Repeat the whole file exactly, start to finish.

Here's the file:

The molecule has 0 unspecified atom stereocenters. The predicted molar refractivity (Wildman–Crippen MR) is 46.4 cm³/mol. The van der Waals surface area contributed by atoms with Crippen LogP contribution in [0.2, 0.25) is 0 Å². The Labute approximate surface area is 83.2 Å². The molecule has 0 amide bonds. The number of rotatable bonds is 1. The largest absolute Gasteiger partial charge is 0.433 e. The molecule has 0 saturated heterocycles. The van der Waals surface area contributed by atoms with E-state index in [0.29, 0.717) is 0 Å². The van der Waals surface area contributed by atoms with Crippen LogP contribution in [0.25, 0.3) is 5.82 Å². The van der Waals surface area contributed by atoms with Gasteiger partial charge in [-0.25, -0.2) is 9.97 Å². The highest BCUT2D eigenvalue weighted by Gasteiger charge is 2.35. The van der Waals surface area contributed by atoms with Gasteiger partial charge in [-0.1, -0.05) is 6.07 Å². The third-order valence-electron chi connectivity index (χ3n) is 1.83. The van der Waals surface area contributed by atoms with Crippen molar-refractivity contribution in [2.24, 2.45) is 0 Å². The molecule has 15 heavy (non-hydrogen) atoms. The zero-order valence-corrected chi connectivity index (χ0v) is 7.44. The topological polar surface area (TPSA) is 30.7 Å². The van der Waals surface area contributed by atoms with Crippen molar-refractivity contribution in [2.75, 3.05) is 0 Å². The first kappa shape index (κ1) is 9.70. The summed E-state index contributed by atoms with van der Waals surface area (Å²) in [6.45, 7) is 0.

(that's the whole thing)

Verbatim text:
The molecule has 0 unspecified atom stereocenters. The predicted molar refractivity (Wildman–Crippen MR) is 46.4 cm³/mol. The van der Waals surface area contributed by atoms with Crippen LogP contribution in [0.2, 0.25) is 0 Å². The Labute approximate surface area is 83.2 Å². The molecule has 0 amide bonds. The number of rotatable bonds is 1. The largest absolute Gasteiger partial charge is 0.433 e. The molecule has 0 saturated heterocycles. The van der Waals surface area contributed by atoms with E-state index in [0.29, 0.717) is 0 Å². The van der Waals surface area contributed by atoms with Crippen LogP contribution in [0.25, 0.3) is 5.82 Å². The van der Waals surface area contributed by atoms with Gasteiger partial charge in [-0.25, -0.2) is 9.97 Å². The highest BCUT2D eigenvalue weighted by Gasteiger charge is 2.35. The van der Waals surface area contributed by atoms with Gasteiger partial charge in [-0.1, -0.05) is 6.07 Å². The third-order valence-electron chi connectivity index (χ3n) is 1.83. The van der Waals surface area contributed by atoms with Crippen molar-refractivity contribution in [2.24, 2.45) is 0 Å². The molecule has 15 heavy (non-hydrogen) atoms. The zero-order valence-corrected chi connectivity index (χ0v) is 7.44. The topological polar surface area (TPSA) is 30.7 Å². The van der Waals surface area contributed by atoms with Crippen molar-refractivity contribution in [2.75, 3.05) is 0 Å². The first kappa shape index (κ1) is 9.70. The summed E-state index contributed by atoms with van der Waals surface area (Å²) in [6.45, 7) is 0.